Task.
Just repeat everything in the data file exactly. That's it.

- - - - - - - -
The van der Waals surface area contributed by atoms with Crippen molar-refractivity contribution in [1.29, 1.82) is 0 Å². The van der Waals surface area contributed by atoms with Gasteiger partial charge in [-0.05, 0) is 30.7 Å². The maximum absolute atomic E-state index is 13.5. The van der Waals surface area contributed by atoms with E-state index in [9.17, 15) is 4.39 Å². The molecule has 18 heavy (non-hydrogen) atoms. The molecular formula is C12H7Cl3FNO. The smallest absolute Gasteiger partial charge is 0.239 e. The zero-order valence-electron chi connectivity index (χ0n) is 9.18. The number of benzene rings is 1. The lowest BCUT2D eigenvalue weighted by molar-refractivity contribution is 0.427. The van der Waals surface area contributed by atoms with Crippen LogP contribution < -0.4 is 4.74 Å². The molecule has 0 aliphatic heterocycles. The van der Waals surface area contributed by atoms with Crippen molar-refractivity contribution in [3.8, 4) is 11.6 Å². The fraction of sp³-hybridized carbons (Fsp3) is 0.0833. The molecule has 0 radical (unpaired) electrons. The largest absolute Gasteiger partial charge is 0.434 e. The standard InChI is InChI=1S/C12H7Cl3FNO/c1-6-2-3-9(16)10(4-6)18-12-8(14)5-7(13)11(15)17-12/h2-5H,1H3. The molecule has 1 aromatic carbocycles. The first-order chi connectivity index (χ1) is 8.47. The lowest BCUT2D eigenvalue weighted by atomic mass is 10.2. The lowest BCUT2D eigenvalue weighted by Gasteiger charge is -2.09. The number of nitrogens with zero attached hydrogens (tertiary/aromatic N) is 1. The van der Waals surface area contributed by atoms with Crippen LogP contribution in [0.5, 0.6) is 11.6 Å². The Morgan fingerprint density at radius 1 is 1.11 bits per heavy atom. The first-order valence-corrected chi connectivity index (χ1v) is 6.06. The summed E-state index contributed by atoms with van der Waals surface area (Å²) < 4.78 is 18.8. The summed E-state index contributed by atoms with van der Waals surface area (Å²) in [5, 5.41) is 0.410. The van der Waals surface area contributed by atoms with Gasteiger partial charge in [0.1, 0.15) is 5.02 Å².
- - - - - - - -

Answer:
The van der Waals surface area contributed by atoms with Crippen molar-refractivity contribution in [1.29, 1.82) is 0 Å². The van der Waals surface area contributed by atoms with Gasteiger partial charge in [-0.05, 0) is 30.7 Å². The maximum absolute atomic E-state index is 13.5. The van der Waals surface area contributed by atoms with E-state index in [9.17, 15) is 4.39 Å². The molecule has 18 heavy (non-hydrogen) atoms. The molecular formula is C12H7Cl3FNO. The smallest absolute Gasteiger partial charge is 0.239 e. The zero-order valence-electron chi connectivity index (χ0n) is 9.18. The number of benzene rings is 1. The lowest BCUT2D eigenvalue weighted by molar-refractivity contribution is 0.427. The van der Waals surface area contributed by atoms with Crippen LogP contribution < -0.4 is 4.74 Å². The molecule has 0 aliphatic heterocycles. The van der Waals surface area contributed by atoms with Crippen molar-refractivity contribution in [3.8, 4) is 11.6 Å². The fraction of sp³-hybridized carbons (Fsp3) is 0.0833. The molecule has 0 radical (unpaired) electrons. The largest absolute Gasteiger partial charge is 0.434 e. The standard InChI is InChI=1S/C12H7Cl3FNO/c1-6-2-3-9(16)10(4-6)18-12-8(14)5-7(13)11(15)17-12/h2-5H,1H3. The molecule has 1 aromatic carbocycles. The first-order chi connectivity index (χ1) is 8.47. The lowest BCUT2D eigenvalue weighted by atomic mass is 10.2. The lowest BCUT2D eigenvalue weighted by Gasteiger charge is -2.09. The number of nitrogens with zero attached hydrogens (tertiary/aromatic N) is 1. The van der Waals surface area contributed by atoms with Crippen LogP contribution in [0.5, 0.6) is 11.6 Å². The Morgan fingerprint density at radius 1 is 1.11 bits per heavy atom. The first-order valence-corrected chi connectivity index (χ1v) is 6.06. The summed E-state index contributed by atoms with van der Waals surface area (Å²) < 4.78 is 18.8. The summed E-state index contributed by atoms with van der Waals surface area (Å²) in [5, 5.41) is 0.410. The van der Waals surface area contributed by atoms with Gasteiger partial charge in [0.1, 0.15) is 5.02 Å².